On Friday 18 April 2008 20:53:37 Paul Schmehl wrote: > --On Friday, April 18, 2008 20:30:53 +0200 Mel > > <[EMAIL PROTECTED]> wrote: > > On Friday 18 April 2008 16:53:49 Paul Schmehl wrote: > >> Firewalls are for preventing access to running services. By definition, > >> if you are running a service, you want it to be accessed. > > > > That's your assumption. > > First of all, firewalls are for preventing unwanted connections, this is > > not necessarily the same as access to running services. > > Prime examples: cable modem and windows hosts broadcast spam on an ISP's > > network, ping floods. User scans , vulnerability scans, open relay > > scanners, spammers fall into running services category. > > They don't fall into the category of services that you authorized or > approved of. Keep in mind, we're talking about *hosts*, individual > workstations if you will, not enterprises.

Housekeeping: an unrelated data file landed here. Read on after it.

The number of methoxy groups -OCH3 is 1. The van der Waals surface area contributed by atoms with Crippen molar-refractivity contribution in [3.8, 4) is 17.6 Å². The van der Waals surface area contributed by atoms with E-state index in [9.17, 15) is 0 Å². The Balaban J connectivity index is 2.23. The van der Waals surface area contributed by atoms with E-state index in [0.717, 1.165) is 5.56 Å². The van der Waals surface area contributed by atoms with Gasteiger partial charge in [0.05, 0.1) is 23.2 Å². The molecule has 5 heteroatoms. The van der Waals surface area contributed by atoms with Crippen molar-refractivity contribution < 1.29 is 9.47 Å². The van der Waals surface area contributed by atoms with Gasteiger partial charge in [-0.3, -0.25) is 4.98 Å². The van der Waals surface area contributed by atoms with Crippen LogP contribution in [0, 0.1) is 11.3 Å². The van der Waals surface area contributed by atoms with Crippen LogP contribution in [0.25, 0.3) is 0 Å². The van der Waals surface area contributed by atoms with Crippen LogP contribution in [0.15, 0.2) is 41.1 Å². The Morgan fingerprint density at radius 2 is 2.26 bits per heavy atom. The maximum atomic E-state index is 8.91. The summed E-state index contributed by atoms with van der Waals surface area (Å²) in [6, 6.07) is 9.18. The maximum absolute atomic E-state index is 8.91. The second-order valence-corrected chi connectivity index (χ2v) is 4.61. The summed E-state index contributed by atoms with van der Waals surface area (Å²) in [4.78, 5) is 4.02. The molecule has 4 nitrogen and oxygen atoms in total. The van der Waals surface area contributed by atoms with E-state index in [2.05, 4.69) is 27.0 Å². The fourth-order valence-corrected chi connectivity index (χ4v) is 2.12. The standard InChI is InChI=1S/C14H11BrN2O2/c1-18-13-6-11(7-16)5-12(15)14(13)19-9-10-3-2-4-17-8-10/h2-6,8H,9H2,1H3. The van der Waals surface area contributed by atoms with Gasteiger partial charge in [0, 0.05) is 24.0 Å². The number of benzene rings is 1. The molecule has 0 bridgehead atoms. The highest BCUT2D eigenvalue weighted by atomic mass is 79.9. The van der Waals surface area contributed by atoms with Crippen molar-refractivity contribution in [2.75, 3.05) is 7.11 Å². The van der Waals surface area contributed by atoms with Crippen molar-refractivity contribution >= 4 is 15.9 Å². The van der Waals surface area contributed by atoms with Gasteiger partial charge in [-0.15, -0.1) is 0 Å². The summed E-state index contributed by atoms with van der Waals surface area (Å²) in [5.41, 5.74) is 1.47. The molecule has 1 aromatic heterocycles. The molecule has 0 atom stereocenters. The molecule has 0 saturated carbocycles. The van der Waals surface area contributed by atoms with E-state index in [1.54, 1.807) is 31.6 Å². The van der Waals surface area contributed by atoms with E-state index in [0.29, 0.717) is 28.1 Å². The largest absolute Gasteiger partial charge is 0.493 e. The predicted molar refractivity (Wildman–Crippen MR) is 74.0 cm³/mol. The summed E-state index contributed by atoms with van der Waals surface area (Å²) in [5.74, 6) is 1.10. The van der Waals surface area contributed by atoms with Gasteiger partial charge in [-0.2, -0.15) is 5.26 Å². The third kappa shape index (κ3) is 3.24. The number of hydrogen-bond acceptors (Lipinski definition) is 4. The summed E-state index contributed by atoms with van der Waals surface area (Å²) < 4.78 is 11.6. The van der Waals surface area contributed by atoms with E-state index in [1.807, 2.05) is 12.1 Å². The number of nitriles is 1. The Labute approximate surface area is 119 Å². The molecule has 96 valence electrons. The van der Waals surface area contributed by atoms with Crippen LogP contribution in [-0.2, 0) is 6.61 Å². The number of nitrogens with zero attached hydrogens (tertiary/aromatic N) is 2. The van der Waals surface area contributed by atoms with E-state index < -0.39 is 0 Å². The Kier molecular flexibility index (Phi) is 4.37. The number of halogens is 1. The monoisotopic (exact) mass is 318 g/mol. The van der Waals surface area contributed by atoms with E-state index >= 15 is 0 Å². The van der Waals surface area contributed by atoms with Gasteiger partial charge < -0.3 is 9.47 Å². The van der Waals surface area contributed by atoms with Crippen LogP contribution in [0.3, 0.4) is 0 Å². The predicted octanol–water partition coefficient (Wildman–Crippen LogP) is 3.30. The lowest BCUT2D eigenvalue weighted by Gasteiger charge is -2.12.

Well, I don't particularly like someone using my bandwidth to find out if I changed my mailserver config to such that I would now be an open relay, every 10-20 minutes for weeks on end, so I want it to be over with at the TCP level, not at the daemon level. Individual hosts are exactly the target for these scans. Same with the webserver, there are a great number of requests that seperate a scan from a legitimate user. > >> For an individual host it makes a great deal more sense to only run > >> those services you intend to use ***and keep them up to date and > >> properly configured***. > > > > It is an illusion to think that the patch always comes before the > > exposure. > > It's a worse illusion to believe the firewall is going to help. If the > service is exposed and compromised, the firewall wouldn't be blocking it > anyway. In a targetted scenario, this is correct. However, scans precede the attack and one example I gave with grok, you can limit the chances that the attacker gets the information he needs to exploit the bug he's looking for. > Furthermore, if the host is compromised, the firewall is one of the > first things that will be disabled. That would require root. So there's something else wrong in the chain, or it is one of those unfortunate services that run as root. > > Secondly, pending the ammount of services you offer, this can be a full > > task and especially for the "hobby" category, it is more time-efficient > > to shut off any unauthorized traffic to begin with. > > Say, some webapp allows uploading a file and executing it. It is then > > quite easy to add a daemon to your server, that you have not configured. > > With a firewall in default block mode, this daemon does not receive > > connections. Even when the patch is released before exposure, you could > > be, say sleeping and it can be too late. For some this is paranoia, for > > others common sense. > > Again, the firewall is providing a false sense of security in exactly the > scenario you propose. Where do you think hacker's daemons are running > these days? **On the ports that you can't close on the firewall**. I'm curious which those are. > > >>  # grep sshd /etc/defaults/rc.conf > >> sshd_enable="NO" # Enable sshd > > > > No? Surely you're not using inetd? > > I haven't used inetd in years. I'm not sure why you think I would be. Well, since sshd_enable is set to no, I assumed inetd would be where you've started it. -- Mel Problem with today's modular software: they start with the modules and never get to the software part. _______________________________________________ email@example.com mailing list http://lists.freebsd.org/mailman/listinfo/freebsd-questions To unsubscribe, send any mail to "[EMAIL PROTECTED]"